Happy cooking!

What variations on this recipe have you discovered in your journey? Magical McGuffins that mutate to stay relevant? Plotlines that put the ex in deus ex machina? Share in the comments!


About Emmie Mears

Saving the world from brooding, one self-actualized vampire at a time.

Posted on September 15, 2012, in Salacious Saturday and tagged , , , , , , , , , , , , , , , . Bookmark the permalink. 22 Comments.

  1. Sounds like you read to many “D&D Campaign Turn into NaNoWriMo” books of late, eh? 😀

  2. Too many characters always loses me. That’s one reason why I liked Robin Hobb’s Fitzchivalry series. It was so focused on Fitz that I really got into his head and felt for him. I know folks criticize the books for being “emo”, but I didn’t get that feeling at all (though the author does repeat stuff too much).

    • It goes something like this:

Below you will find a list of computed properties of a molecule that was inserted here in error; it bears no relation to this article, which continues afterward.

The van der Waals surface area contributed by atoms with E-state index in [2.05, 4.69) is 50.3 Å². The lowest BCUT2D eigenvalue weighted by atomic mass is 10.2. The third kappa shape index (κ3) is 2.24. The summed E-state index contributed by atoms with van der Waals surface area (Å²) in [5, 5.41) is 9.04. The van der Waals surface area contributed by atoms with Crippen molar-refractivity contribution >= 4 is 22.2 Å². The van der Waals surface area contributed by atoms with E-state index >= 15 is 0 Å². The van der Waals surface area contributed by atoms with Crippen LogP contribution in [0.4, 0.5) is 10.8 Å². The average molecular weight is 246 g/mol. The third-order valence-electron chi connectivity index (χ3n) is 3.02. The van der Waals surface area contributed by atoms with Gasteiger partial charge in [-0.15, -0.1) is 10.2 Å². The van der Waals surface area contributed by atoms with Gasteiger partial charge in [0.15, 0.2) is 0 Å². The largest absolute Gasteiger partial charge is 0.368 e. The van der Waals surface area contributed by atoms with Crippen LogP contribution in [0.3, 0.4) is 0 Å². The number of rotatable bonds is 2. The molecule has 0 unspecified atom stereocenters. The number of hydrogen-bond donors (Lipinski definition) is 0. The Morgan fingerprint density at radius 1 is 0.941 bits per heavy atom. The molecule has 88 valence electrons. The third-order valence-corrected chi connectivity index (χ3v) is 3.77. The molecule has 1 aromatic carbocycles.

End result 120,000 word books shock full of everything EPIC, except the story.


      • Yep. That’s pretty much what happens. Although I’ve seen it in shorter works too. I think it’s also known as n00b syndrome. To study further, you can chase down my incomplete first epic fantasy manuscript from high school. Haha…eh. *blush*

  3. With that said, I still love GRRM Ice and Fire series. Now there’s a good example of how to do too many characters right.

  4. I’m curious if there was a particular book in your recent readings that spawned a rant such as this. 😛

    • There is, lol, although parts of it came from other series/books. And the one I’m reading actually a bestseller, but it lost me in 20 pages. I’m trying to get through it, but parts of it are making me bang my head into walls.

      If you MUST introduce eight characters in 20 pages, please please please don’t switch back and forth between their first names and surnames when you mention them. GAH.